I went to the California Water Issues Forum on Wednesday to learn and to ask questions.
I wrote my questions on a card as directed, and waited through the 3 hour long program. When the public had it's turn to speak, they changed the rules and said no questions, just comments. They said they wanted people to be able to speak, so they wouldn't recognize specific questions (like mine). Lester Snow gave the impression that they will get back to us with answers to our specific questions. When (if?) I get a response, I will post it here.
I understand wanting to let the people speak instead of the panelists answer questions. That would have been really great if the panelists hung around to actually listen to the comments other than Leter Snow and David Hayes (I'm sure they will all watch the archived webcast.) I thought the point of the event was for the decision makers to listen to the people's concerns. Jeff Mount, Tom Birmingham (Westlands Water District), Karla Nemeth (BDCP) and others have had plenty of opportunities to give their point of view. Maybe they should have made it questions, because then the panelists would have been forced to stick around and listen.
For what it's worth, I will post the 3 specific questions I put on my card here.
1. Lester Snow (DWR) and Karla Nemeth (BDCP): Are you going to fund a cost-benefit analysis for the peripheral canal? If not, why? If yes, are you going to have an open RFP (Request for Proposal) or just hire Dr. Mount (i.e. UC-Davis)?
2. Dr. Mount: You discussed sensitivity analysis and the robustness of your results in your presentation of why it isn't cost effective for us to fix certain Delta islands after they flood. That's good. What about the more controversial part of the PPIC study in which you endorsed a peripheral canal? As a good scientist, no doubt you have done a sensitivity analysis to your assumptions. Is your conclusion about the peripheral canal robust? Specifically, does it stand up to: a) lower earthquake risk (you said yours were too high), b) lower economic multipliers (your co-authors admit they are too high), c) lower assumptions about population growth (your studies assumptions are based on huge projections justified with fake references), d) lower assumptions about water recycling cost ($1500af, proven to be nearly 3x too high today, let alone 2050), e) incorporate a 20% per capita reduction in water use which is easily attainable and a state initiative, f) lower desalination costs, g) lower costs for levee upgrades (I don't know about this, but Delta engineers say it is true), h) putting an explicit value on improving fish stocks.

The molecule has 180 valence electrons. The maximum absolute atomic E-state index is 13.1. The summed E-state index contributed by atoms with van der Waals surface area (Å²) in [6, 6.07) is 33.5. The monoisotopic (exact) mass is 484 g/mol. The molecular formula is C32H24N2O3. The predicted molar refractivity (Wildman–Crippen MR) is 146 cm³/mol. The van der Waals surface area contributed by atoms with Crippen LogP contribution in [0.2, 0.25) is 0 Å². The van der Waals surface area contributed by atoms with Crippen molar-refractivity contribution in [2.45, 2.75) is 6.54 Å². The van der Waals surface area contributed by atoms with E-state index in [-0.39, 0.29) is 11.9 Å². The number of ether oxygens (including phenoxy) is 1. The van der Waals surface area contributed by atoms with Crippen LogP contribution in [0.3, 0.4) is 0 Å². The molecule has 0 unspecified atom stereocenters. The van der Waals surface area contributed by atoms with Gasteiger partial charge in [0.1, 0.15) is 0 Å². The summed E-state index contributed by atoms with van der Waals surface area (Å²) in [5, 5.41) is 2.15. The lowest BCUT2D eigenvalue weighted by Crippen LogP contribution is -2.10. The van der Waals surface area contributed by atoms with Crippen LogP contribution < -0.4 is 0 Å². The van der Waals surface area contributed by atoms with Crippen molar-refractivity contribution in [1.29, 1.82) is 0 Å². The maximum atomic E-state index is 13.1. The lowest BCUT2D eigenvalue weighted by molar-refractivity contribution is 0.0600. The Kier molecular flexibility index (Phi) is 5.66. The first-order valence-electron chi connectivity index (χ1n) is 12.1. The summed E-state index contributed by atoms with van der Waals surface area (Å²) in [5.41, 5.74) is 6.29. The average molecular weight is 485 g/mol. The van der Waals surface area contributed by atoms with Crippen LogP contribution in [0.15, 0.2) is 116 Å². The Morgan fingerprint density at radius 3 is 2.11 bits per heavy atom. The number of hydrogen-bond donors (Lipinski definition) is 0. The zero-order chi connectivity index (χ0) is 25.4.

3. Dr. Mount: If you flood those Delta islands as you suggest, are you aware that it will cost 80,000 jobs and the social impact will be devastating? Just kidding about the number of jobs (comment intended to be a joke about the exagerrated claims of unemployment in the Valley caused by the Smelt). My question is why such a cold treatment of Delta farming, ignoring social impacts, recreation and other values. When your study looked at a scenario that would take South Valley farms out of production, the PPIC study explicitly calculated "social impacts" such as lost jobs. When modeling a scenario that takes out Delta farms, you do not. Why the inconsistency?
[Post slightly edited by on 8/16 to tone down the rhetoric a little. I should also point out that I like much of what Dr. Mount has done, don't have a problem with him speaking on this program, and he is asking many of the right questions. His statements that we need to prioritize our investments and can't save everything are right on target, as is the focus on peer reviewed science boards. However, I suggest they broaden their perspective of what we might not save.]